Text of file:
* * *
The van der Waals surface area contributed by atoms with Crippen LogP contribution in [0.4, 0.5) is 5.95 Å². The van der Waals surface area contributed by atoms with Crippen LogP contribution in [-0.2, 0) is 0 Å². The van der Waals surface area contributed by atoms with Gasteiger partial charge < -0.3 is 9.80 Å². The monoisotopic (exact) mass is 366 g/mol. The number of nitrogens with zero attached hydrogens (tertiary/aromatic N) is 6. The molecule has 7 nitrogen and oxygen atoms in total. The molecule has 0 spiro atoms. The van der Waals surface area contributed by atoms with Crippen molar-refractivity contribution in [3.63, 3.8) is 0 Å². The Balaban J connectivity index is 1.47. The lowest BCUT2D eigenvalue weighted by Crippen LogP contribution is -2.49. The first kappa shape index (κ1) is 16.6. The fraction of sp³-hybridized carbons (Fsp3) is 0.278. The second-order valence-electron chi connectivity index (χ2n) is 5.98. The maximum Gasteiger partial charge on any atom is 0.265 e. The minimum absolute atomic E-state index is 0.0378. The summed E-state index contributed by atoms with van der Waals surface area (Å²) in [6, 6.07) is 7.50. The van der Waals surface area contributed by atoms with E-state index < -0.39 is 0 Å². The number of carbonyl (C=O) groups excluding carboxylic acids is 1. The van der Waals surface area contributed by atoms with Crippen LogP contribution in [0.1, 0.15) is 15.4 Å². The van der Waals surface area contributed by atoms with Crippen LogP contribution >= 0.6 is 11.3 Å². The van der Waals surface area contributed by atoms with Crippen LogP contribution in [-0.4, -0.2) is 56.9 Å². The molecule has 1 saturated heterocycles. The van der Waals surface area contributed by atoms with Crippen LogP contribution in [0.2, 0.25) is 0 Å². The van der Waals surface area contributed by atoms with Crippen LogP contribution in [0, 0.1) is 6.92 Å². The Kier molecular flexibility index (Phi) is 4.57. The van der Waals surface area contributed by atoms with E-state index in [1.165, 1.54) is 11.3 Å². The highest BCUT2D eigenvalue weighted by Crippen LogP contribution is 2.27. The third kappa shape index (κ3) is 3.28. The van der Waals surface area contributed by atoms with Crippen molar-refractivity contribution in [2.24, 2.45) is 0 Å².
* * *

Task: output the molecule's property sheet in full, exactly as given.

The van der Waals surface area contributed by atoms with Crippen LogP contribution in [0.4, 0.5) is 5.95 Å². The van der Waals surface area contributed by atoms with Crippen LogP contribution in [-0.2, 0) is 0 Å². The van der Waals surface area contributed by atoms with Gasteiger partial charge < -0.3 is 9.80 Å². The monoisotopic (exact) mass is 366 g/mol. The number of nitrogens with zero attached hydrogens (tertiary/aromatic N) is 6. The molecule has 7 nitrogen and oxygen atoms in total. The molecule has 0 spiro atoms. The van der Waals surface area contributed by atoms with Crippen molar-refractivity contribution in [3.63, 3.8) is 0 Å². The Balaban J connectivity index is 1.47. The lowest BCUT2D eigenvalue weighted by Crippen LogP contribution is -2.49. The first kappa shape index (κ1) is 16.6. The fraction of sp³-hybridized carbons (Fsp3) is 0.278. The second-order valence-electron chi connectivity index (χ2n) is 5.98. The maximum Gasteiger partial charge on any atom is 0.265 e. The minimum absolute atomic E-state index is 0.0378. The summed E-state index contributed by atoms with van der Waals surface area (Å²) in [6, 6.07) is 7.50. The van der Waals surface area contributed by atoms with E-state index < -0.39 is 0 Å². The number of carbonyl (C=O) groups excluding carboxylic acids is 1. The van der Waals surface area contributed by atoms with Crippen LogP contribution in [0.1, 0.15) is 15.4 Å². The van der Waals surface area contributed by atoms with Crippen LogP contribution >= 0.6 is 11.3 Å². The van der Waals surface area contributed by atoms with Crippen LogP contribution in [-0.4, -0.2) is 56.9 Å². The molecule has 1 saturated heterocycles. The van der Waals surface area contributed by atoms with Crippen LogP contribution in [0.2, 0.25) is 0 Å². The van der Waals surface area contributed by atoms with Crippen LogP contribution in [0, 0.1) is 6.92 Å². The Kier molecular flexibility index (Phi) is 4.57. The van der Waals surface area contributed by atoms with E-state index in [1.165, 1.54) is 11.3 Å². The highest BCUT2D eigenvalue weighted by Crippen LogP contribution is 2.27. The third kappa shape index (κ3) is 3.28. The van der Waals surface area contributed by atoms with Crippen molar-refractivity contribution in [2.24, 2.45) is 0 Å².